Two levels of timing control are required to accomplish these synchronized actions. The first level is implemented in software 26 in host CPU 28 and software 14 the peripheral's microprocessor 48. The second level of timing control is performed in the hardware to enable the video data coming from/to the compression circuitry to be developed/used at a different rate than the peripheral bus requires for data transmittal.
FIG. 4 shows the primary data paths through peripheral board 10 in more detail. Video data bus 38 carries video data generated by any of several components, e.g., video input port 30 or the decoder portion of CODEC 60. Data bus 40 carries subsampled video from the subsample path or coded video to/from the CODEC path. Bus control circuit 42 transfers data to/from peripheral data bus 40 from/to host RAM 50 or display memory 44. (Either the organization of FIG. 2, in which the host is configured with RAM and display memory connected to the system bus, or the organization of FIG. 3 where the host has a private bus, is applicable.)
CODEC 60 is implemented as a three chip set from LSI Logic, the L64765QC-30 CSRBC, the L64735QC-35 DCT processor, and the L64745QC-30 JPEG coder. Subsampler and color space converter 80 is implemented in the CL-PX0070 Video Window Generator from Pixel Semiconductor, providing conversion from a variety of standard digital video input formats to a variety of RGB encoding outputs; the RGB format chosen will match that required by display system 18 of the host computer.
Video data bus 38, color space converter and subsampler 80, and CODEC 60 are constrained to operate at the rate of the video I/O system. But host computer 12, with its responsibility for servicing interrupts from various peripherals and user programs, cannot provide real-time service. FIFOs (first-in first-out queueing store) 90, 92, 94 decouple the real-time operation and requirements of synchronous video data bus 38 from the inherently asynchronous operation of host computer 12 and peripheral data bus 40.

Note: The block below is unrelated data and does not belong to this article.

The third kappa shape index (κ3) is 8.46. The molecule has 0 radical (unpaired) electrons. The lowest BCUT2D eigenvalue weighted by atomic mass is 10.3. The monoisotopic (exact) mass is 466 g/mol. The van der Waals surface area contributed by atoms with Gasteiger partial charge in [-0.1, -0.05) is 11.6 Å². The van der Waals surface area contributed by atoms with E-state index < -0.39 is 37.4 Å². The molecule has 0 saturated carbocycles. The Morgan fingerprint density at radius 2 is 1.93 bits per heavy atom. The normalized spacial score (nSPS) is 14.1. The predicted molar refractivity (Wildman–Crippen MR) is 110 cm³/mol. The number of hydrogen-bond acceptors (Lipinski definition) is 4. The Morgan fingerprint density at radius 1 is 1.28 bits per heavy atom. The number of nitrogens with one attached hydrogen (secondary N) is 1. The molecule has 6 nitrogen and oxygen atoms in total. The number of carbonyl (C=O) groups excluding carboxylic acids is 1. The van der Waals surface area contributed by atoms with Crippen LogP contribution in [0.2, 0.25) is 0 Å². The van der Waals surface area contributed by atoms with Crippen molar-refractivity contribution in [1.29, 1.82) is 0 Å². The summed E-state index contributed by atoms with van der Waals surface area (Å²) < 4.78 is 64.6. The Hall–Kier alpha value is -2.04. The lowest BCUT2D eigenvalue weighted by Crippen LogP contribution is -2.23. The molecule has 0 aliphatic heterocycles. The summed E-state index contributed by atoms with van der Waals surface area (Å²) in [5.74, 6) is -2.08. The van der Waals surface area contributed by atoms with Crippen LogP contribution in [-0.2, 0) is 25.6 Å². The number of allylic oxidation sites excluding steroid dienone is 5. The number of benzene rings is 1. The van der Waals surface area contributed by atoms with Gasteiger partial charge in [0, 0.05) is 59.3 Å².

On the subsample path, the color space converted, subsampled pixel values 88 are buffered in a subsample FIFO 90. Bus control circuit 42 reads the subsampled video out of FIFO 90 and bundles the pixel values into blocks that can be efficiently transferred to the display memory 44 via the system bus 46. The subsample FIFO 90 uses 25 ns parts, is 32 bits wide and 16K words deep, with each entry encoding the RGB value of one pixel.
Compression FIFO 92 and decompression FIFO 94 connect CODEC 60 to peripheral data bus 40. Compression FIFO 92 and decompression FIFO 94 are each 32 bits wide, 16K words deep, and use 25 ns parts.
In the preferred embodiment, microprocessor 48 controlling the peripheral board is a Motorola MC68030. A relatively fast microprocessor is chosen to satisfy the latency demands for real-time service. The components of peripheral board 10 under the control of microprocessor 48 include bus control circuit 42, subsampler and color space converter 80, and CODEC 60. The control is effected by monitoring subsample FIFO 90, compression and decompression FIFOs 92,94, FIFOs in the audio path, and messages from the host CPU.
Microprocessor 48 schedules the data transfers within the peripheral board and between the peripherals FIFOs and the host computer's RAM. The scheduler's first priority is to maintain the integrity of the data flow from video/audio input ports 30, 32 to the host's disk 24 or from disk to video/audio output port 34, 36. The remaining data movement operations, for instance updating the subsample window, are scheduled around this primary flow.